When a band celebrating its 50th year can rank ahead of artists who aren't even half that age on a list of dynamic live shows, you know they're something special. Nitty Gritty Dirt Band might be getting a little long in the tooth, but you wouldn't know it to see them on stage. Live, they play up the rock side of the country-rock genre they helped to pioneer, with wailing guitars and strong vocals that have lost nothing in five decades of use. They are so impressive, in fact, that they ranked #1 among stiff competition in the best bands AXS saw at the 2016 Americana Music Festival.
It's been a great past few years for Alabama, with several of this year's top ten live acts hailing from there. Of all those acts, none has broken out like Alabama Shakes. Still touring behind their 2015 album Sound and Color, Alabama Shakes have found themselves enough of a draw to headline mid-sized festivals in America and command Top 10 billing on the biggest lineups. Backed by a band that took a major step forward over the last year, vocalist Brittany Howard oozes charisma and has an innate ability to work large crowds that helps her in a festival environment. But it's that voice that is the true draw. Howard is a wailing, screaming, soul singing force of nature who almost doesn't need amplification for her massive voice to be heard.
Sturgill Simpson has been in the news a lot lately, with an unlikely Album of the Year Grammy nod putting him in strange company with the likes of Beyonce and Adele. But this unlikely country success story has been years in the making. While soft-spoken and thoughtful in interviews, Sturgill Simpson is anything but live. Backed by a superb band, Simpson works a crowd with up tempo songs like “Turtles All the Way Down” and makes them sound even edgier than they do on the albums. He's been called the heir to the legacy of outlaws like Merle Haggard and Waylon Jennings and, with his live shows, he is keeping those legends alive while forging his own path.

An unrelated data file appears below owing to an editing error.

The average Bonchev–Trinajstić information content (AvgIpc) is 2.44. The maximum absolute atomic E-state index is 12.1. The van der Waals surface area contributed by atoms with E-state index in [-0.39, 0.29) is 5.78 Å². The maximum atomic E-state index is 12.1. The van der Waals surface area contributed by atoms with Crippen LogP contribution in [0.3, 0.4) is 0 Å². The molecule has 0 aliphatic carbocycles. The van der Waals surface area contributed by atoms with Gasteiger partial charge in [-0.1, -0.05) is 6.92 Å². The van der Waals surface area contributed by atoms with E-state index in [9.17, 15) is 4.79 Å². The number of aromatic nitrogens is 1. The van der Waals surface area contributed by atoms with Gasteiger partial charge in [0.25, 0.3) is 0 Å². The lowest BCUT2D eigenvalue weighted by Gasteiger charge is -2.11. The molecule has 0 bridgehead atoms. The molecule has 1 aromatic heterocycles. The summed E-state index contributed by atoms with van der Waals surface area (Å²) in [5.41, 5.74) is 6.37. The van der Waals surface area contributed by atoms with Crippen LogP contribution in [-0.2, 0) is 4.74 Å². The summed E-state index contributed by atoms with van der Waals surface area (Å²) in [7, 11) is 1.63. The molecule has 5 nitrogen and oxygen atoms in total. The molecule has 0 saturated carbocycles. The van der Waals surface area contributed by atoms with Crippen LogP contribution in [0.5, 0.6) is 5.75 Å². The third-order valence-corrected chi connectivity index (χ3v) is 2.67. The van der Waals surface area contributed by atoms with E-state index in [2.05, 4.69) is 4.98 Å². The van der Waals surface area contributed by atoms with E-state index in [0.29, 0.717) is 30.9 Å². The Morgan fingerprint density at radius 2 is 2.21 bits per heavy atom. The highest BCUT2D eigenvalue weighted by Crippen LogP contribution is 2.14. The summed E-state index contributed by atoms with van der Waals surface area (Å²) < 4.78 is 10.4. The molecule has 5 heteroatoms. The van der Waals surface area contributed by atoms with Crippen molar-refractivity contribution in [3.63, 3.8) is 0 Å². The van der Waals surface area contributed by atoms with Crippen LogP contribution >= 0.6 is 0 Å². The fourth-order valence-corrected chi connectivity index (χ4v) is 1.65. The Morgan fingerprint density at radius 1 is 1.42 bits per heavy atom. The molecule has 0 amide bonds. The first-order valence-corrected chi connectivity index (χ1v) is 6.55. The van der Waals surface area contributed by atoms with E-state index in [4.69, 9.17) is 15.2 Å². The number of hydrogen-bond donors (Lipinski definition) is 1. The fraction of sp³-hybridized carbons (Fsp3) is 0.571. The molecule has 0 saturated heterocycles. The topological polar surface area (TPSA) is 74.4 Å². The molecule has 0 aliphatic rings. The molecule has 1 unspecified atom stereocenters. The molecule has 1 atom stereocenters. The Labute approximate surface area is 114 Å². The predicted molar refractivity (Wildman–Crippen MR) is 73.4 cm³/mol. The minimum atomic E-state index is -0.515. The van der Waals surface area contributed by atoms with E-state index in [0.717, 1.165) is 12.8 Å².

Sure, John Prine's voice isn't what it used to be. Sure, he's not really a dynamic presence like a Paul Janeway or a Brittany Howard. But there's a reason why artists like Kacey Musgraves and Jason Isbell, both of whom are arguably bigger draws in a 2016 concert market, choose to continue to take slots opening for Prine. Simply, John Prine is the ultimate storyteller, still able to command a room like nobody else in Americana to this day. He can hold an audience with serious songs like “Sam Stone” or “Hello in There”, then immediately defuse the tension with a zinger or a story. There may come a time when age and health take away some of John Prine's live vigor. That year isn't 2016.
If there's a better tale of redemption in Americana music, it's hard to think of one. After nearly becoming another artists taken too soon by addictions, Jason Isbell kicked his habits and put America on notice with 2013's Southeastern and 2015's Something More Than Free. But it is as a live act that Isbell is truly making his name. A talented guitarist himself, Isbell is helped by his backing band The 400 Unit, a tight knit group that sometimes includes wife and fellow Americana artist Amanda Shires. With The 400 Unit, Isbell's live shows take on a more electric rock feel than the albums, and an energy that could never translate to tape. Whether playing to a sold out theater or in a giant field at Bonnaroo, Jason Isbell takes command of the stage and doesn't let up for 90 minutes. In 2016, he is the bar by which all other Americana acts must be measured.
Want to keep looking back at the best of 2016? AXS has you covered right here.